Thornbury family on deck of ship, City of Adelaide. Probably by Nathaniel Henry Thornbury, ca 1881. From the State Library of New South Wales

Because of her work with the Bounty Girls and families, Caroline was well known throughout Australia. However, by 1852, Caroline had also become one of the most recognised people in Great Britain (Goldman, 2017; NFAW, 2005). Not only did she connect with the wealthy upper class after being invited to give evidence on two immigration committees in the House of Lords—this in itself was rare for a woman—she also connected with the middle and lower classes who her work was aimed at (Caroline Chisholm Society, 2017; Goldman 2017).

Caroline gave birth to two daughters while living in England, before emigrating to Australia again, this time to Victoria in 1854. The gold rush was in full swing and her focus turned to developing 'shelter sheds', which were cheap accommodations for diggers and their families between Melbourne and Bendigo (Caroline Chisholm Society, 2017; IItis, 1966). For health reasons, she returned to Sydney in 1859 and once again found herself pushing society's boundaries by giving public lectures—also rare for a woman. Still passionate about the plight of women, her first lecture covered two sensitive topics (Goldman, 2017): 

  1. Bequeathing property to married women, since they were still barred from owning or inheriting property in New South Wales. (3)
  2. Women's suffrage. However, this didn't really gain momentum until Maybanke Anderson became the leader of the women's suffrage and education movement 30 years later. 

In 1866 the Chisholms returned to England for the last time to a much quieter life. Caroline died in her London home on 25 March 1877, aged 68. She is buried in her birth town, Nottingham, where 'the emigrant's friend' is inscribed on her headstone (IItis, 1966). News of Caroline's death was widely reported throughout Great Britain and Australia, with almost all newspapers in both countries paying tribute to her (Goldman, 2017).


Why did I write this essay?

It's sad for me to admit that Caroline Chisholm is one of the few women that played a significant role in Australia's history that I am familiar with. That said, I don't recall learning about her in school despite seeing her on the five dollar notes throughout my childhood. I only become interested in her in the early 1990s when the old banknotes were to be phased out and replaced by the newer plastic ones. I remember this being quite controversial, given she was one of only two women that appeared on Australian banknotes at the time. However, unlike Queen Elizabeth II, who would feature on the new five dollar banknote, Caroline Chisholm was to be dropped altogether. Because of this, I learned that she'd worked with the poor and was a humanitarian during Australia's convict era.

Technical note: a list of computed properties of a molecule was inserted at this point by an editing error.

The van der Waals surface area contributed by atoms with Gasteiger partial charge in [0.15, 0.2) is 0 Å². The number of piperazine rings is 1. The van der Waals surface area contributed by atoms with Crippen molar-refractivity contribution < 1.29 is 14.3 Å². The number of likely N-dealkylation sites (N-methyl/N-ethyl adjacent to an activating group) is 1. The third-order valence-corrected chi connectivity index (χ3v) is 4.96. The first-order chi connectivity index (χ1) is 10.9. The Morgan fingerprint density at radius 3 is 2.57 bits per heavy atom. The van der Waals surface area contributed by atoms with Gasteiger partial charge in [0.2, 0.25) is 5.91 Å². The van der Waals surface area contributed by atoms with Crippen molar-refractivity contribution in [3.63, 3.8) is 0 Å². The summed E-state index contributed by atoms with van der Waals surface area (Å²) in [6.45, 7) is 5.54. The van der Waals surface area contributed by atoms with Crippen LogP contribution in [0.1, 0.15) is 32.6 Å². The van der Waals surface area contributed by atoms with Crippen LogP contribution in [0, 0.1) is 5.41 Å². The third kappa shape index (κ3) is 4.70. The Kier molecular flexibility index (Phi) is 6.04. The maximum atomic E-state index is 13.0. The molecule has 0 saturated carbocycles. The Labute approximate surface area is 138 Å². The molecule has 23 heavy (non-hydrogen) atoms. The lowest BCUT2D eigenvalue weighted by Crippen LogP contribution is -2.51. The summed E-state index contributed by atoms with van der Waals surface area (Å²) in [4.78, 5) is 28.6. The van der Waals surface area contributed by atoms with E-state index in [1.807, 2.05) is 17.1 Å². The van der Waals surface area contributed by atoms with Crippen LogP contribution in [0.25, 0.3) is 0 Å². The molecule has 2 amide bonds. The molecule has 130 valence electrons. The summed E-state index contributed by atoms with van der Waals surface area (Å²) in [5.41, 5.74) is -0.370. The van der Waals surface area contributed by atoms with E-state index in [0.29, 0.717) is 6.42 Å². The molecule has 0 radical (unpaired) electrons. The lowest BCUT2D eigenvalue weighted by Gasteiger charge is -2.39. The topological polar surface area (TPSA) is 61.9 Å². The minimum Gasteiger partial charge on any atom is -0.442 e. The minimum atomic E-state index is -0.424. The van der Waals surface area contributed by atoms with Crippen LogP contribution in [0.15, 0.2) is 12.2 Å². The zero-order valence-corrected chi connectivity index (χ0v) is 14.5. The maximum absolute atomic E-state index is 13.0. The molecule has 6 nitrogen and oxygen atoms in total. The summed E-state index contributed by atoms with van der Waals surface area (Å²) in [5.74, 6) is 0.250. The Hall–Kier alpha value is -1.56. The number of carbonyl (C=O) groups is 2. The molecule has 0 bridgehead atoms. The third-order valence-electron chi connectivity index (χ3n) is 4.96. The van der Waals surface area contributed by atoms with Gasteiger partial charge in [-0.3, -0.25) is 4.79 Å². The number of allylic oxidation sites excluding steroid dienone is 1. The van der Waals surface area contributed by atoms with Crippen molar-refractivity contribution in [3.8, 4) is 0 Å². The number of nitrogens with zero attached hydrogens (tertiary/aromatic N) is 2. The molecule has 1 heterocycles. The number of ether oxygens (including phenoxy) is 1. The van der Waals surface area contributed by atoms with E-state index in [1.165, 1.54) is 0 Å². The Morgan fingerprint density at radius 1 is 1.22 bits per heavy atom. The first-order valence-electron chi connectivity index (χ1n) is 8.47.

When I saw this writing contest to discuss a historically significant woman, Caroline Chisholm instantly came to mind. As I began researching her, I found myself mesmerised by her story. She broke so many glass ceilings that most women of her era had no chance of getting anywhere near. She was a realist who came up with practical solutions to problems, and her gender never got in the way. Furthermore, she did not seem to struggle with finding a work/life balance, nor having a non-traditional female role for most of her adult life. In fact, she spent long periods of time away from both her children and her husband so that she could concentrate solely on her work. She skillfully used the tools and resources available to her at the time—most notably the press—as well as her relationships with influential people to get the policy changes she wanted. This ultimately helped thousands of poor people, many of whom were women.

After spending a few days reading about Caroline, I am in awe of her accomplishments (only some of which I've touched on), and the impact that she had on women across three continents and on Australia as a whole. It's hard to imagine that Caroline's legacy didn't substantially influence Australia's development given her selflessness towards helping those in need and her egalitarian principles.

"If Captain James Cook discovered Australia, if John MacArthur planted the first seeds of its extraordinary prosperity—if Ludwig Leighhardt penetrated and explored its before unbeknown interior—CAROLINE CHISHOLM has done more: she has peopled—she alone has colonised it in the true sense of the term."  Henry Parkes, Empire Newspaper, 15 August 1859.

How is Caroline Chisholm remembered in Australia?

  • A Canberra suburb bears her name.
  • A Federal electorate bears her name.
  • Her portrait appeared on the first Australian $5 note from 1967 to 1992.
  • Chisholm College at La Trobe University, Melbourne is named after her.
  • She has a memorial seat in Kyneton, Victoria.
  • A natural rock monument at Woodend commemorates her.